Graduation Year

2016

Document Type

Thesis

Degree

M.S.B.E.

Degree Name

MS in Biomedical Engineering (M.S.B.E.)

Degree Granting Department

Chemical Engineering

Major Professor

Piyush Koria, Ph.D.

Committee Member

Mark Jaroszeski, Ph.D.

Committee Member

Nathan Gallant, Ph.D.

Keywords

Biomaterials, Epidermal growth factor, Photocrosslinking, Protein polymers, Recombinant proteins

Abstract

Elastin like polypeptides (ELPs) are a class of naturally derived biomaterials that are non-immunogenic, genetically encodable, and biocompatible making them ideal for a variety of biomedical applications, ranging from drug delivery to tissue engineering. Also, ELPs undergo temperature-mediated inverse phase transitioning, which allows them to be purified in a relatively simple manner from bacterial expression hosts. Being able to genetically encode ELPs allows for the incorporation of bioactive peptides and functionalization of ELPs. This work utilizes ELPs for regenerative medicine and drug delivery.

The goal of the first study was to synthesize a biologically active epidermal growth factor-ELP (EGF-ELP) fusion protein that could aid in the treatment of chronic wounds. EGF plays a crucial role in wound healing by inducing epithelial cell proliferation and migration, and fibroblast proliferation. The use of exogenous EGF has seen success in the treatment of acute wounds, but has seen relatively minimal success in chronic wounds because the method of delivery does not protect exogenous EGF from degradation, or prevent it from diffusing away from the application site.

We created an EGF-ELP fusion protein to combat these issues. As demonstrated through the proliferation of human skin fibroblasts in vitro, the EGF-ELP may be able to aid in the treatment of chronic wounds. Furthermore, the ability of the EGF-ELP to self-assemble near physiological temperatures could allow for the formation of drug depots at the wound site and minimize diffusion, increasing the bioavailability of EGF and enhancing tissue regeneration.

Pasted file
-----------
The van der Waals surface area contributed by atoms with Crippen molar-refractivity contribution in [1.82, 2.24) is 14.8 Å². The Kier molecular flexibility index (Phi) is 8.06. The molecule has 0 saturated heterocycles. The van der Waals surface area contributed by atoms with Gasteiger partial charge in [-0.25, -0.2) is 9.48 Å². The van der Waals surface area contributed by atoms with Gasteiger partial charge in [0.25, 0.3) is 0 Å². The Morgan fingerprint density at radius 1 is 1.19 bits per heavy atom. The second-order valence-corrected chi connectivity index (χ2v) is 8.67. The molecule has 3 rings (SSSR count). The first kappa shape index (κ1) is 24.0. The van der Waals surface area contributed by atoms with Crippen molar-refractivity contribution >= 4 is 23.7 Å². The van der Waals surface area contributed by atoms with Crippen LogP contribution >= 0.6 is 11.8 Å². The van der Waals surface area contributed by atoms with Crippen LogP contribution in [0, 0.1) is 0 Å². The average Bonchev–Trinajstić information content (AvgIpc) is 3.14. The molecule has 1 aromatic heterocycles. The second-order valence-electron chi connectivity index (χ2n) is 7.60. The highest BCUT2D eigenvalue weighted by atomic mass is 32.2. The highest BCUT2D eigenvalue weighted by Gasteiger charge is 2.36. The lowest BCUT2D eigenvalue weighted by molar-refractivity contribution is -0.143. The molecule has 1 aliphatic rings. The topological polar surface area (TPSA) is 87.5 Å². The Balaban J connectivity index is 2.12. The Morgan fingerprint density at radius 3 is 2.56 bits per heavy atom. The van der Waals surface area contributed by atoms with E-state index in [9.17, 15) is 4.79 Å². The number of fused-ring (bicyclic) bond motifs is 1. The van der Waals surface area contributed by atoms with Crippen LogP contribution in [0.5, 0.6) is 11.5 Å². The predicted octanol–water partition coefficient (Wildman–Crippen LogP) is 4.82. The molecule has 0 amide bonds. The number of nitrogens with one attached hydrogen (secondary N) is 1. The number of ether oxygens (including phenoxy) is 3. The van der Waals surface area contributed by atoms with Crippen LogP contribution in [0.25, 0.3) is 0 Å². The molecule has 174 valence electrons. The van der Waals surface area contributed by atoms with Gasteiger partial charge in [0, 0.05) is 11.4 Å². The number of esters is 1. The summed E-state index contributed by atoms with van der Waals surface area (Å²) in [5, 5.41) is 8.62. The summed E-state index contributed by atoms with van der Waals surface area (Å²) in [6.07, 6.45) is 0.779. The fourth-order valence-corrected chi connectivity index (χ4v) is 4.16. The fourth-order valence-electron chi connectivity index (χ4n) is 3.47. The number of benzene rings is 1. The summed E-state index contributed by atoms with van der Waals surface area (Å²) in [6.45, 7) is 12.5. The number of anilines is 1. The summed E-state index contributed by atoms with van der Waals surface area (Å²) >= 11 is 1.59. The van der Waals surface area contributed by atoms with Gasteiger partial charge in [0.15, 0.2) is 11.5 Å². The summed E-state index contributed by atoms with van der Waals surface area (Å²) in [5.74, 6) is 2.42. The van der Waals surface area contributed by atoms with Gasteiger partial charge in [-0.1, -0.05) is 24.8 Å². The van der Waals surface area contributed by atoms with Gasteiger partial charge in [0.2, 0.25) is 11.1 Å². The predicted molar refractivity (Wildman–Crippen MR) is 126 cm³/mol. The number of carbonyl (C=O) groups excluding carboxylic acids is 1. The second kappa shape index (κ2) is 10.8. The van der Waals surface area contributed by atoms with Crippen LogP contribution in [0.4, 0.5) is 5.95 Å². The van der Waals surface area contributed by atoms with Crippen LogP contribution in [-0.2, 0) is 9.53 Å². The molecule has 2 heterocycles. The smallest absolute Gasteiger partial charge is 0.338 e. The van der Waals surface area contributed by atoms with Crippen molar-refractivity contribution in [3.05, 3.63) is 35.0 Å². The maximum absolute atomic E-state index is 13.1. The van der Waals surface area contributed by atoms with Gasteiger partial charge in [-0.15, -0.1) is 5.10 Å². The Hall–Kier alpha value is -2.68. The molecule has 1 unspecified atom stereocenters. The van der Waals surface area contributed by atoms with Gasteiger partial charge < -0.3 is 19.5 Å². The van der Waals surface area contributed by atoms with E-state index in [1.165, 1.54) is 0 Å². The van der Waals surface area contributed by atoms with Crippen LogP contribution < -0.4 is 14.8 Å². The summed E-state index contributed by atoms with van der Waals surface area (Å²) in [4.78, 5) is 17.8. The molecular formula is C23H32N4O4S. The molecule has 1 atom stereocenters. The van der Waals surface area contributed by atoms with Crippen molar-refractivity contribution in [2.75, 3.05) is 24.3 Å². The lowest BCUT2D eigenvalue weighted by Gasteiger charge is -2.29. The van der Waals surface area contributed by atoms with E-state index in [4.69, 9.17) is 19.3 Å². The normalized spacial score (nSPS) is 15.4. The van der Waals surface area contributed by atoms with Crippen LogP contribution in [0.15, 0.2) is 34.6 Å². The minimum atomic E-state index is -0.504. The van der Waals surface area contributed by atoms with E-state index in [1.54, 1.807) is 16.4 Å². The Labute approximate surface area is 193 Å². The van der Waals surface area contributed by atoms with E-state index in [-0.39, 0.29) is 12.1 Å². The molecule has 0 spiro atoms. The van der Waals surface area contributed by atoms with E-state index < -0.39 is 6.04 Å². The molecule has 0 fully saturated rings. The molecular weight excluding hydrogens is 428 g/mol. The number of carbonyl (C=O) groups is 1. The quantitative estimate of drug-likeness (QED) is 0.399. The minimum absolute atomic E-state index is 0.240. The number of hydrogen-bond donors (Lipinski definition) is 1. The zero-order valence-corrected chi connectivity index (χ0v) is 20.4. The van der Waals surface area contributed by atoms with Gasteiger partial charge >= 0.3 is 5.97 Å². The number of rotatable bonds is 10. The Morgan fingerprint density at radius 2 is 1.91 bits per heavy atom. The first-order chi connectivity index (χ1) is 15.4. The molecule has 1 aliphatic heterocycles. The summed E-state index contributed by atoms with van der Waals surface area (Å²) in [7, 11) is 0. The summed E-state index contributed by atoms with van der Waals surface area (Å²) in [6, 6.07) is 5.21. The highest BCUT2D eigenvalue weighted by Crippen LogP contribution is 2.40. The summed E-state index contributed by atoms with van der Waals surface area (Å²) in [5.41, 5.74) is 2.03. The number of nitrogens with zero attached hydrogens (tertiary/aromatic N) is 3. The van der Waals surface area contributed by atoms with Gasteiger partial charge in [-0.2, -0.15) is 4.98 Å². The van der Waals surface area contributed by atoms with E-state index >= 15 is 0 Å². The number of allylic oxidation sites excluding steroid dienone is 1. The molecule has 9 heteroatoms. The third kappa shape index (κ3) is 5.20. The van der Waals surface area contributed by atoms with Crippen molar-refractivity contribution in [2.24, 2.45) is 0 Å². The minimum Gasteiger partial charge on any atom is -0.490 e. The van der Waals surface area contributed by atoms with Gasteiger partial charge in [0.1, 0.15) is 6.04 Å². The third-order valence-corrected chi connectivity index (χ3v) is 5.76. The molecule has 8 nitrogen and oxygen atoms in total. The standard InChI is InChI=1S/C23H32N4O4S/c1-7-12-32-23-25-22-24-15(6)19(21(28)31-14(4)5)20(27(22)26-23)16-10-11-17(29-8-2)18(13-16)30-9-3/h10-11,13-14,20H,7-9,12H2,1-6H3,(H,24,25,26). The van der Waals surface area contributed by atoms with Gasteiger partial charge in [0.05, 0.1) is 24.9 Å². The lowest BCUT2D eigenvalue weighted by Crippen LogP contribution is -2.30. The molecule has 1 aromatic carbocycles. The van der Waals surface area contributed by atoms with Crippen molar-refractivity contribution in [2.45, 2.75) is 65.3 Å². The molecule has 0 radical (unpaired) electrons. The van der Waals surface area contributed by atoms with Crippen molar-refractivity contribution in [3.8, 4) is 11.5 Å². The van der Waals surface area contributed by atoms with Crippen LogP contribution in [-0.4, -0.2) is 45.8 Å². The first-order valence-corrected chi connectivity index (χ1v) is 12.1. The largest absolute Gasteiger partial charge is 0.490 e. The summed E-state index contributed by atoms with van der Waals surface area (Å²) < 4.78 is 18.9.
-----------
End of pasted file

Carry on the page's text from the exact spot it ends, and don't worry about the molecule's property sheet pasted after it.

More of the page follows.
The objective of the second study was to create an injectable hydrogel platform that does not require conjugation of functional moieties for crosslinking or biological activity. Hydrogels are three-dimensional polymer networks that are able to absorb water and biological fluids without dissolving. Their high water content gives them physical properties similar to soft tissues, making them useful as scaffolds for cell migration and drug delivery vehicles. Injectable hydrogels that crosslink in situ are particularly useful because they can form to the shape of the defect, providing a near perfect fit. However, many hydrogel platforms cannot be crosslinked in situ because cytotoxic crosslinking reagents are required. Additionally, hydrogels typically require the chemical conjugation of crosslinking domains and bioactive peptides to the polymer backbone, adding more steps and time required for hydrogel production.

We devised an injectable hydrogel platform that can be synthesized in a single step using photoreactive ELPs as the polymer backbone. Leucine auxotrophic Eshcherichia coli expressed ELPs containing photoleucine, a leucine analog and photoreactive diazirine crosslinker, which is substituted for leucine periodically throughout the ELP sequence. Upon exposure to ultraviolet radiation (~370 nm), photoleucine is able to form covalent crosslinks with amino acid side chains, forming a polymer network for hydrogel formation. Additionally, recombinant growth factors and morphogens can be encoded into the ELP sequence providing a simple method of hydrogel functionalization for regenerative medicine applications.

The potential for this platform was demonstrated through in vivo crosslinking of photoreactive ELPs in the expression hosts. Though the production of the photoreactive ELP was not as forthright as originally assumed. The substitution of noncanonical amino acids typically requires the auxotrophic expression hosts to be starved of the amino acid that they are auxotrophic for. A noncanonical analog of said amino acid can then be supplemented into expression media, maximizing incorporation. In this investigation, it was found the addition of photoleucine alone inhibited photoreactive ELP expression. ELP expression only occurred in the presence of photoleucine if valine or leucine was also present in the media. Furthermore, valine was found to aid the production of ELPs as much as leucine. It was postulated the bacterial translational machinery might need to be altered for optimal ELP expression.

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